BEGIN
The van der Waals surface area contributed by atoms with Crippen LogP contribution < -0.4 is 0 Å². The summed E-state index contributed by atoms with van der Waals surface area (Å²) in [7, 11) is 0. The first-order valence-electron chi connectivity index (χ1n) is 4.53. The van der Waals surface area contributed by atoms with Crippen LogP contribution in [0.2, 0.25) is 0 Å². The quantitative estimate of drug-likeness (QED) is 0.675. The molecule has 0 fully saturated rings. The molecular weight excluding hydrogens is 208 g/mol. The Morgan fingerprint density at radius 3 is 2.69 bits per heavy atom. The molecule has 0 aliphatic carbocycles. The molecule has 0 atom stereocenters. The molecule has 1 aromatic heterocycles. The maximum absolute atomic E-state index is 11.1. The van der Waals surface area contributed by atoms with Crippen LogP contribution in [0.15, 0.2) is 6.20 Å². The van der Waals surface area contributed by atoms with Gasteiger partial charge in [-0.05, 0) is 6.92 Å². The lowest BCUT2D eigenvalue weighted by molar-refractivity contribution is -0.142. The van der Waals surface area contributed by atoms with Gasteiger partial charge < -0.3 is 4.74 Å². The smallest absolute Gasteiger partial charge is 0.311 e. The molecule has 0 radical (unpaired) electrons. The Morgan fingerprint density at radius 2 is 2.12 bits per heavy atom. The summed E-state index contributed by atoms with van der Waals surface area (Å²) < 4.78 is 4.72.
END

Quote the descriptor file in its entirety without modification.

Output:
The van der Waals surface area contributed by atoms with Crippen LogP contribution < -0.4 is 0 Å². The summed E-state index contributed by atoms with van der Waals surface area (Å²) in [7, 11) is 0. The first-order valence-electron chi connectivity index (χ1n) is 4.53. The van der Waals surface area contributed by atoms with Crippen LogP contribution in [0.2, 0.25) is 0 Å². The quantitative estimate of drug-likeness (QED) is 0.675. The molecule has 0 fully saturated rings. The molecular weight excluding hydrogens is 208 g/mol. The Morgan fingerprint density at radius 3 is 2.69 bits per heavy atom. The molecule has 0 aliphatic carbocycles. The molecule has 0 atom stereocenters. The molecule has 1 aromatic heterocycles. The maximum absolute atomic E-state index is 11.1. The van der Waals surface area contributed by atoms with Crippen LogP contribution in [0.15, 0.2) is 6.20 Å². The van der Waals surface area contributed by atoms with Gasteiger partial charge in [-0.05, 0) is 6.92 Å². The lowest BCUT2D eigenvalue weighted by molar-refractivity contribution is -0.142. The van der Waals surface area contributed by atoms with Gasteiger partial charge < -0.3 is 4.74 Å². The smallest absolute Gasteiger partial charge is 0.311 e. The molecule has 0 radical (unpaired) electrons. The Morgan fingerprint density at radius 2 is 2.12 bits per heavy atom. The summed E-state index contributed by atoms with van der Waals surface area (Å²) < 4.78 is 4.72.